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PARIS (Reuters) – The European Space Agency (ESA) named its first “parastronaut” on Wednesday in a major step towards enabling people with physical disabilities to work and live in space.

The 22-nation agency said it had selected former British Paralympic sprinter John McFall as part of a new generation of 17 recruits chosen for astronaut training.

He will participate in a feasibility study that will allow ESA to assess the conditions necessary for people with disabilities to participate in future missions.

“It’s been quite a turbulent experience as, as an amputee, I never thought being an astronaut was a possibility, so the excitement was a huge thrill,” McFall said in an interview posted on the ESA website.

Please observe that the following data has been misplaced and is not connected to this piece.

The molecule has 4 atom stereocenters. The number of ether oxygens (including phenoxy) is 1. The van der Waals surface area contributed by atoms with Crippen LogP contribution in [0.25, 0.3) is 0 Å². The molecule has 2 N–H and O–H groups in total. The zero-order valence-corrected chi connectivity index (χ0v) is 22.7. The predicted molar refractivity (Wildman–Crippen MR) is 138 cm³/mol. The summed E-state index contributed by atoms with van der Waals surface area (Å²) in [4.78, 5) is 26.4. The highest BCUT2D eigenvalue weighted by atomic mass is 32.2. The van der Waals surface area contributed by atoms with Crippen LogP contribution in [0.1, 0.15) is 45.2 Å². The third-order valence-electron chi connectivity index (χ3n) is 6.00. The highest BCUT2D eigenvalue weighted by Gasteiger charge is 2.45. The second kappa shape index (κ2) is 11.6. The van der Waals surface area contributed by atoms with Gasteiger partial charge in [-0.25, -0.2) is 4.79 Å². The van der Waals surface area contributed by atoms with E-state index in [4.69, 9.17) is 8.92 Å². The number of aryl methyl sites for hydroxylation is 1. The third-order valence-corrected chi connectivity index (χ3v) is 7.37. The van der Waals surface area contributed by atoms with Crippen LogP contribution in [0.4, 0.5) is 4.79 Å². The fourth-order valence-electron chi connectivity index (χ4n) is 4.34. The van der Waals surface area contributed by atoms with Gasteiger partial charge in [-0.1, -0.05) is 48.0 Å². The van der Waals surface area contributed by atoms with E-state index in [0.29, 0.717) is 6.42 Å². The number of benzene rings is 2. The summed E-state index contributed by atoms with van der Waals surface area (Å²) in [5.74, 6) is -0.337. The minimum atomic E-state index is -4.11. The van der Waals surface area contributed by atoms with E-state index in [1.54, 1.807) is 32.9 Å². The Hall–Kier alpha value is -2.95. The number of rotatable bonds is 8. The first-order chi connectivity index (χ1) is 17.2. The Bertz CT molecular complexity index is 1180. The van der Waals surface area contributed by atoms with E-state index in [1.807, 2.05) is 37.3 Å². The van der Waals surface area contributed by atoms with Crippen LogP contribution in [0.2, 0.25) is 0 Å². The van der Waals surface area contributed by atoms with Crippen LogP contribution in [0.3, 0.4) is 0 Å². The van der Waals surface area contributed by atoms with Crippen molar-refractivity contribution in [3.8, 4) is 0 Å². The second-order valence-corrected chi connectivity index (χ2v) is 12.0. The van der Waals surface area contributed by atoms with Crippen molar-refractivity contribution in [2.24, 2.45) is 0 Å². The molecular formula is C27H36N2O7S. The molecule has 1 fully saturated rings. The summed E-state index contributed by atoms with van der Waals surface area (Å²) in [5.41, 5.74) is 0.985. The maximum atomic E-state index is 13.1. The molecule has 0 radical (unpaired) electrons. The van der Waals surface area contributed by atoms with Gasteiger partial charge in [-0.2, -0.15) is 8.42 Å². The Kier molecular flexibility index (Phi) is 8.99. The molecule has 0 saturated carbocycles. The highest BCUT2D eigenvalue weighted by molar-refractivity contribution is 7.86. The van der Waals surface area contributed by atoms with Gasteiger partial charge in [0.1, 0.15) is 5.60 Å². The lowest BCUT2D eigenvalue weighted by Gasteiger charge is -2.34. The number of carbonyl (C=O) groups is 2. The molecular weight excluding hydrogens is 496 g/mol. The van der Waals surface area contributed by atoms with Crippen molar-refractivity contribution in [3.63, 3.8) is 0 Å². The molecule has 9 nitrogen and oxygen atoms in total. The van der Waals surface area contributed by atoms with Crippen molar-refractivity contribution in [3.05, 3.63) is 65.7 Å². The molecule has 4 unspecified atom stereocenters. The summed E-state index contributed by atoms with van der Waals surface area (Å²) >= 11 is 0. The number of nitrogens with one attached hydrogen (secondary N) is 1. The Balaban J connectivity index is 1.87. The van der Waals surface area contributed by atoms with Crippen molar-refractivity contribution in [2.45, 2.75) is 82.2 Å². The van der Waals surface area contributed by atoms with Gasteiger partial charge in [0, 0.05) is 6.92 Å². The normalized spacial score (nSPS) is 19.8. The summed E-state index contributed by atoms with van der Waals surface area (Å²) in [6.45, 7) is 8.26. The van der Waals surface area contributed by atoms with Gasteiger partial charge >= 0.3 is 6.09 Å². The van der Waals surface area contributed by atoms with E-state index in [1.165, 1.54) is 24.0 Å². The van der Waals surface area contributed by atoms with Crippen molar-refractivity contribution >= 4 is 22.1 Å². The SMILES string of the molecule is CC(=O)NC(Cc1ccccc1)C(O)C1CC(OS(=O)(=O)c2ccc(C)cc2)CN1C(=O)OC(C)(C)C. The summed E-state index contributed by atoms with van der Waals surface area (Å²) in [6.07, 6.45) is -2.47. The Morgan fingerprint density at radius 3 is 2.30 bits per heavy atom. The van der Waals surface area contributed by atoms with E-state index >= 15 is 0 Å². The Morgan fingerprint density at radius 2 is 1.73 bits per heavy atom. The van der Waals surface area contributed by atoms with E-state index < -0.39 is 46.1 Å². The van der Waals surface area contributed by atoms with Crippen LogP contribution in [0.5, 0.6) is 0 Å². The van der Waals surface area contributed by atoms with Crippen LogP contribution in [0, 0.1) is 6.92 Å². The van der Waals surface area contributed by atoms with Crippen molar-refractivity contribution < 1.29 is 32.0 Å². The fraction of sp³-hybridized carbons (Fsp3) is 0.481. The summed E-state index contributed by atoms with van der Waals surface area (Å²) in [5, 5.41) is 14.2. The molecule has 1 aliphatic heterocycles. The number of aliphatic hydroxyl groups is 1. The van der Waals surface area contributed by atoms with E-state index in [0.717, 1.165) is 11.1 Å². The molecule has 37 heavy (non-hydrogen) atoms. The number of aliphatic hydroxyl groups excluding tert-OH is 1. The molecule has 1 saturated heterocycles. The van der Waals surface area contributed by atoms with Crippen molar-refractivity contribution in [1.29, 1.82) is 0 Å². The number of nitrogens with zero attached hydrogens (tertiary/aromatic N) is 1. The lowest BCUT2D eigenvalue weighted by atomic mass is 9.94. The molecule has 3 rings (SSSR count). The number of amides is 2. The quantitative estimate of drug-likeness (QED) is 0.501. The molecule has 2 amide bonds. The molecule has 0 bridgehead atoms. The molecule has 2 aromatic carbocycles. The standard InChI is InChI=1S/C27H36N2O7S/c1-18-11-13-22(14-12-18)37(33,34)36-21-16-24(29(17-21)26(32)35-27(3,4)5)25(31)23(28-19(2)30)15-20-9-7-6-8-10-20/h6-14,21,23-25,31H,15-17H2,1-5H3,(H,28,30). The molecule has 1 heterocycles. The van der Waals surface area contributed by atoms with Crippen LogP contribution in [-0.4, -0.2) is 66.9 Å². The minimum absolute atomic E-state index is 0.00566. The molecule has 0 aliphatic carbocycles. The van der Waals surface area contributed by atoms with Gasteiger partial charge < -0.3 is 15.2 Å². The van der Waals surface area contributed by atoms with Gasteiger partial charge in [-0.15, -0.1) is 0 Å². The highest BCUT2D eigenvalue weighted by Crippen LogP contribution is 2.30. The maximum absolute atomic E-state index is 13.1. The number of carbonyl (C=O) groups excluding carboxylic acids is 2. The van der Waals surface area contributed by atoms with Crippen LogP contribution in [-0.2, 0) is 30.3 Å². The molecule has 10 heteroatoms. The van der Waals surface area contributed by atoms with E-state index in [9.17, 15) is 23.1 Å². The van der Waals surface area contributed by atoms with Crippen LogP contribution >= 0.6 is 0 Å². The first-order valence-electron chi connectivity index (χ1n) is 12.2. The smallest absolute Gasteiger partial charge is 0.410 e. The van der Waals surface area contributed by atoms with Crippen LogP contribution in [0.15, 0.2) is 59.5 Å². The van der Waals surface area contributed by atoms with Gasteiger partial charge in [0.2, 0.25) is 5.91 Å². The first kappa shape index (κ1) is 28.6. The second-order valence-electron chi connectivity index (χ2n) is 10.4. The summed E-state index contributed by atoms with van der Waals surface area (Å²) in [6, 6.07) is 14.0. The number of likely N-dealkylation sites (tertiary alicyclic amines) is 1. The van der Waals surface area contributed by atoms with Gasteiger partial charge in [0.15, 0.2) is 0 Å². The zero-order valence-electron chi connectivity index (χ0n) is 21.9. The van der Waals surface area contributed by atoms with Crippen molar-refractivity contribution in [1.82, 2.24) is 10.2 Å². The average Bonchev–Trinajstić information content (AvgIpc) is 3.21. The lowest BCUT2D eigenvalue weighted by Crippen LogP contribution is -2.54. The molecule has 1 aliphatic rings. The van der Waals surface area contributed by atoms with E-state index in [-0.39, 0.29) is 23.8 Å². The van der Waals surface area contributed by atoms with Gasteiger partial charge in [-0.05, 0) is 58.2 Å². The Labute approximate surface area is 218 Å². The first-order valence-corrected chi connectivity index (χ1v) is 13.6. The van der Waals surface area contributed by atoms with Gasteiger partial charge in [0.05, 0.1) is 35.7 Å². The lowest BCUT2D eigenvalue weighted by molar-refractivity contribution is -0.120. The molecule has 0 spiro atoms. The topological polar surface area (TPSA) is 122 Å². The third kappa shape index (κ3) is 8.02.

He will join five new career astronauts and 11 reserves in training after the ESA replenished its astronaut ranks for the first time since 2009.

The ESA published vacancies last year for people who are fully capable of passing their usual psychological, cognitive and other tests. In theory, volunteers would only be prevented from becoming astronauts in the case of incompatibilities or hardware restrictions with their deficiencies.

(Reporting by Tim Hepher and Yiming Woo; Additional reporting by Kylie MacLellan in London)

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